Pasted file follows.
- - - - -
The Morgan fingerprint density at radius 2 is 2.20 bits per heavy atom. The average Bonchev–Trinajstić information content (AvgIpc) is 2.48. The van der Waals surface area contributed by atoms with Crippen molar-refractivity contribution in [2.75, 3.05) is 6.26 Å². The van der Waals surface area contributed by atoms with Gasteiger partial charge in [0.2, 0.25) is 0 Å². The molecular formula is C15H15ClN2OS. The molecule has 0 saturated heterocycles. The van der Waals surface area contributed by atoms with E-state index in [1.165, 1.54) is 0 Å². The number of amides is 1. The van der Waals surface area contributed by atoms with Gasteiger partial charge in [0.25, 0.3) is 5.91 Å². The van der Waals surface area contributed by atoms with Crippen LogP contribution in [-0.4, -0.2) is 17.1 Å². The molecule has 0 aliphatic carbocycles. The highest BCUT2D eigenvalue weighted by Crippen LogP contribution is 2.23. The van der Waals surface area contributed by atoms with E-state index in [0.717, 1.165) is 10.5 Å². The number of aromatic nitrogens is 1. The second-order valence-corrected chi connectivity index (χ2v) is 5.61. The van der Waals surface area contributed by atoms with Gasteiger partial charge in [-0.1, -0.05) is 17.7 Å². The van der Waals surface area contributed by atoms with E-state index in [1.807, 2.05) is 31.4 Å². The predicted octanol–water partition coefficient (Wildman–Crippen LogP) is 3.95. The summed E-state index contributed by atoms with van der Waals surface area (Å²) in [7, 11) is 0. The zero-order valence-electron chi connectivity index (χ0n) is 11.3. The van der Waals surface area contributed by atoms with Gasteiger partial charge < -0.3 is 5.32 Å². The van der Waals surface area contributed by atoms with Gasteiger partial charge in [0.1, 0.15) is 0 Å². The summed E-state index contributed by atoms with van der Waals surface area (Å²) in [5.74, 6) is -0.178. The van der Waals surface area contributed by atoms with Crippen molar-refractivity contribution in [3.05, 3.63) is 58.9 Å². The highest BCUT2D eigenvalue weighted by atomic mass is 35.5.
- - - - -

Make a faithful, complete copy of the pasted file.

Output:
The Morgan fingerprint density at radius 2 is 2.20 bits per heavy atom. The average Bonchev–Trinajstić information content (AvgIpc) is 2.48. The van der Waals surface area contributed by atoms with Crippen molar-refractivity contribution in [2.75, 3.05) is 6.26 Å². The van der Waals surface area contributed by atoms with Gasteiger partial charge in [0.2, 0.25) is 0 Å². The molecular formula is C15H15ClN2OS. The molecule has 0 saturated heterocycles. The van der Waals surface area contributed by atoms with E-state index in [1.165, 1.54) is 0 Å². The number of amides is 1. The van der Waals surface area contributed by atoms with Gasteiger partial charge in [0.25, 0.3) is 5.91 Å². The van der Waals surface area contributed by atoms with Crippen LogP contribution in [-0.4, -0.2) is 17.1 Å². The molecule has 0 aliphatic carbocycles. The highest BCUT2D eigenvalue weighted by Crippen LogP contribution is 2.23. The van der Waals surface area contributed by atoms with E-state index in [0.717, 1.165) is 10.5 Å². The number of aromatic nitrogens is 1. The second-order valence-corrected chi connectivity index (χ2v) is 5.61. The van der Waals surface area contributed by atoms with Gasteiger partial charge in [-0.1, -0.05) is 17.7 Å². The van der Waals surface area contributed by atoms with E-state index in [1.807, 2.05) is 31.4 Å². The predicted octanol–water partition coefficient (Wildman–Crippen LogP) is 3.95. The summed E-state index contributed by atoms with van der Waals surface area (Å²) in [7, 11) is 0. The zero-order valence-electron chi connectivity index (χ0n) is 11.3. The van der Waals surface area contributed by atoms with Gasteiger partial charge < -0.3 is 5.32 Å². The van der Waals surface area contributed by atoms with Gasteiger partial charge in [0.1, 0.15) is 0 Å². The summed E-state index contributed by atoms with van der Waals surface area (Å²) in [5.74, 6) is -0.178. The van der Waals surface area contributed by atoms with Crippen molar-refractivity contribution in [3.05, 3.63) is 58.9 Å². The highest BCUT2D eigenvalue weighted by atomic mass is 35.5.